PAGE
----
The Growing Importance of Strong Passwords

I received a call today from the Fraud Prevention service of my credit card company, saying that “someone” called in to Customer Service, posing as me, and attempted to gather information about my account. This person had my credit card number, but failed to get past the additional security questions asked by the support staff. The support staff then promptly called me, and asked if it was I who tried to call in to Customer Service. The moment I said “no,” the operator told me that my account will be immediately deactivated to prevent any fraudulent charges, and that a new credit card would be mailed to me within 5 business days.

Despite the inconvenience of having my credit card account shut down, and being issued a new card, I applaud the support staff for taking their users’ security so seriously. But this incident also got me thinking about the current level of security used by online retailers, as well as online banking and credit card websites. After all, how exactly did a would-be identity thief get a hold of my credit card number? All of my online purchases are through very reputable stores like Amazon and Newegg. All the items I purchase are completely legal — i.e. no kinky horse-on-girl porn from shady Russian websites. All of my transactions are over SSL, and I’m quite sure that I don’t have a keylogger installed on my system.

This leads to one of the following conclusions, arranged from least to most likely:

  • Someone cracked my SSL session with an online retailer. This is astronomically unlikely, but still possible.
  • Someone hacked one of the online retailer’s servers, and retrieved the raw database of credit card numbers for thousands of customers.
  • Someone hacked one of the company’s servers, and retrieved password hashes for thousands of users, and decoded the passwords at his/her own leisure. If the hacker is an employee of the company, no hacking would even be necessary. The database would be readily available for copying and selling to the black market.

As the incredibly eye-opening Ophcrack project has shown, old-style passwords are no longer safe (i.e. passwords shorter than 15 characters, consisting only of letters and numbers). Any Windows system administrator who hasn’t disabled LM Hashes has been living in a cave, and any Linux administrator who isn’t using shadow passwords is almost equally neglectful. And of course, any administrator or developer who stores users’ passwords in plain-text format should be fired on the spot, and have the infraction recorded as a felony in his criminal record.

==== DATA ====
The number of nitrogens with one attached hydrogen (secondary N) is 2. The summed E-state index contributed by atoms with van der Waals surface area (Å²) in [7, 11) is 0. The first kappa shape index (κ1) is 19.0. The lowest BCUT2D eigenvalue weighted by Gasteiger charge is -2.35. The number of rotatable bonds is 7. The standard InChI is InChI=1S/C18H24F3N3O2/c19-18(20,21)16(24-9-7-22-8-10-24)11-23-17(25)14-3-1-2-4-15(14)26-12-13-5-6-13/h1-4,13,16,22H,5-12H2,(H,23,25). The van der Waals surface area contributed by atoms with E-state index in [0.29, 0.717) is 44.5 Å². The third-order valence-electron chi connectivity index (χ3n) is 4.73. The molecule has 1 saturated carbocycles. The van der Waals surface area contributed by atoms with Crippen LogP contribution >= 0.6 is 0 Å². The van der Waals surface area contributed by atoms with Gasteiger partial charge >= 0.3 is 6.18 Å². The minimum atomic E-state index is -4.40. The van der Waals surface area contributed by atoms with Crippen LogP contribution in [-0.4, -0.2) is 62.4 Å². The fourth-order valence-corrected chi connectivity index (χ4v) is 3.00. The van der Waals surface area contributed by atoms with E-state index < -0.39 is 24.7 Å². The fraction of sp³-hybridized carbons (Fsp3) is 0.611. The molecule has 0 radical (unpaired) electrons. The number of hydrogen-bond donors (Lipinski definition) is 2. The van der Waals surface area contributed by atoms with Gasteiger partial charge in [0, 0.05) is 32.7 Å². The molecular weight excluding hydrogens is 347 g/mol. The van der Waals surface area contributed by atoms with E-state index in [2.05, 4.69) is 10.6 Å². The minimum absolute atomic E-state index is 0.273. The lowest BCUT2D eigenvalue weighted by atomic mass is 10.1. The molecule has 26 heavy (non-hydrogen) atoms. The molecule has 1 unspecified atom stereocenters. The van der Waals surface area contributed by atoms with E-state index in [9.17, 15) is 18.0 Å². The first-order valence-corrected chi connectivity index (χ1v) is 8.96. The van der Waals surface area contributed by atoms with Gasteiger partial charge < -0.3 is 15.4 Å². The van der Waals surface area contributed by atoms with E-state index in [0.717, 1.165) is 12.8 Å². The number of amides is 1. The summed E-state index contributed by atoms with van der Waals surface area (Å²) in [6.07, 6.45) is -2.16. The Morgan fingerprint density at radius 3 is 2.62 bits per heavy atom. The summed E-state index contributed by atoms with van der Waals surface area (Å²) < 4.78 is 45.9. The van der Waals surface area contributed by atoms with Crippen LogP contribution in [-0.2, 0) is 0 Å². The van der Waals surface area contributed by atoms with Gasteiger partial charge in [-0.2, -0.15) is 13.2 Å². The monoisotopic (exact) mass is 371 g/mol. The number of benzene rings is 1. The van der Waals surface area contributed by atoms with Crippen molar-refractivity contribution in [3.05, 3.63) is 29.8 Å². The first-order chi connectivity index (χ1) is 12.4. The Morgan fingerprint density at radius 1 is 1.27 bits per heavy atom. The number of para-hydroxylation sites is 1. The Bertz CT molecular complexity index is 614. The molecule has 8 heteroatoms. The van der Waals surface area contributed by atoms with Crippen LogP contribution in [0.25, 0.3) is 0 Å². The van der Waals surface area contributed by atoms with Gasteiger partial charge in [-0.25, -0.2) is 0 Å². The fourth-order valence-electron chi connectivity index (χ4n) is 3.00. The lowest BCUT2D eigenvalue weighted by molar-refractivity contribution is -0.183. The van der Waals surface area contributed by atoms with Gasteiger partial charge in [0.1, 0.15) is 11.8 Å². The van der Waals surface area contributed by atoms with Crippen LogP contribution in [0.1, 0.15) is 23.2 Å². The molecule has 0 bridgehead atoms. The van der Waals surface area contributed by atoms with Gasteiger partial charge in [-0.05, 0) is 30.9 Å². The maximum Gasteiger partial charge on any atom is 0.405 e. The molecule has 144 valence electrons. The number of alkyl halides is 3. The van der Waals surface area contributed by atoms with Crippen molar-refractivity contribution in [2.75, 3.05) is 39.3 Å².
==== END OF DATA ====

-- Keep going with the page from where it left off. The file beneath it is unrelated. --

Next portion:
The point is, many forms of identity theft can be prevented by using strong passwords — that is, passwords that are generously long (15 or more characters), that contain uppercase and lowercase letters, numbers, and special characters like $, %, &, space, and maybe even extëndéð Åscíí characters, or even Unicode!

The question is, are online retailers and banking websites “ready” for strong passwords?


At least that’s the short answer. As an example, let’s take a look at what happened when I tried to change my password on my banking website, which happens to be Huntington. I typed in a strong password with letters, numbers, and special characters, and this is what I got:
I beg your pardon?! Of all the websites in the world, banking sites should be the most secure by definition. And yet, here we are with Huntington’s website telling us to limit our password to 16 characters, and not use any special characters!

In Huntington’s defense, they do provide an additional level of security by asking a secret question (in addition to the password), if a user logs in from a different IP.

I can understand enforcing minimum requirements for password strength, which Huntington does, but setting limitations on password strength? What gives?

Let’s move on to my credit card website, which is Chase. Attempting to change my password there, I get the following:
Again, they tell us not to use special characters, and to limit the length of our password. Even though the length limitation here is 32 characters, my question is why is there a length limitation? And why can’t special characters be used?

If the excuse is that the underlying software that runs the website doesn’t support passwords with special characters, then the software is in serious need of revision. The password hashing algorithm should not care about what characters are passed into it.

I’m a big fan of passphrases, too — that is, passwords like “How many licks does it take?” or “Density = Mass/Volume” or “E = m*c^2”, all of which are much stronger than passwords of equal length with just letters and numbers. But, since these websites don’t allow passphrases, I’m forced to come up with a weaker password that fits all their guidelines and restrictions. Even worse, since each website may have slightly different restrictions on passwords, I’m forced to come up with a least-common-denominator password if I want to use one password for multiple sites.